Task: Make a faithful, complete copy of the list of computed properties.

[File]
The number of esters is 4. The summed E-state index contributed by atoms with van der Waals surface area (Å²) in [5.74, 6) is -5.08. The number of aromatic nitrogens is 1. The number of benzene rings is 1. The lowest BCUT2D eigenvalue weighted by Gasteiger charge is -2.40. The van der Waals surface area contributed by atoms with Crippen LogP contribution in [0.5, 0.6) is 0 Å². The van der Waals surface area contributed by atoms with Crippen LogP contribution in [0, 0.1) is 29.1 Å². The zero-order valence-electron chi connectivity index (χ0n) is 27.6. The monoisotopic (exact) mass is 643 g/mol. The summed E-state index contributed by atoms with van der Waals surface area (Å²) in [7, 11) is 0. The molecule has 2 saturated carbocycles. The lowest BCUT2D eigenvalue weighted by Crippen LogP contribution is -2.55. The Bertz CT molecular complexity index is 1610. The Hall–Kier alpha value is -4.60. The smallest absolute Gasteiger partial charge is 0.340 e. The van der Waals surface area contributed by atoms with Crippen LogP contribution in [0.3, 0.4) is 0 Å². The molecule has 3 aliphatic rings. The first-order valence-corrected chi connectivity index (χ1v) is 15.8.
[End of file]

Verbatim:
The number of esters is 4. The summed E-state index contributed by atoms with van der Waals surface area (Å²) in [5.74, 6) is -5.08. The number of aromatic nitrogens is 1. The number of benzene rings is 1. The lowest BCUT2D eigenvalue weighted by Gasteiger charge is -2.40. The van der Waals surface area contributed by atoms with Crippen LogP contribution in [0.5, 0.6) is 0 Å². The van der Waals surface area contributed by atoms with Crippen LogP contribution in [0, 0.1) is 29.1 Å². The zero-order valence-electron chi connectivity index (χ0n) is 27.6. The monoisotopic (exact) mass is 643 g/mol. The summed E-state index contributed by atoms with van der Waals surface area (Å²) in [7, 11) is 0. The molecule has 2 saturated carbocycles. The lowest BCUT2D eigenvalue weighted by Crippen LogP contribution is -2.55. The Bertz CT molecular complexity index is 1610. The Hall–Kier alpha value is -4.60. The smallest absolute Gasteiger partial charge is 0.340 e. The van der Waals surface area contributed by atoms with Crippen LogP contribution in [0.3, 0.4) is 0 Å². The molecule has 3 aliphatic rings. The first-order valence-corrected chi connectivity index (χ1v) is 15.8.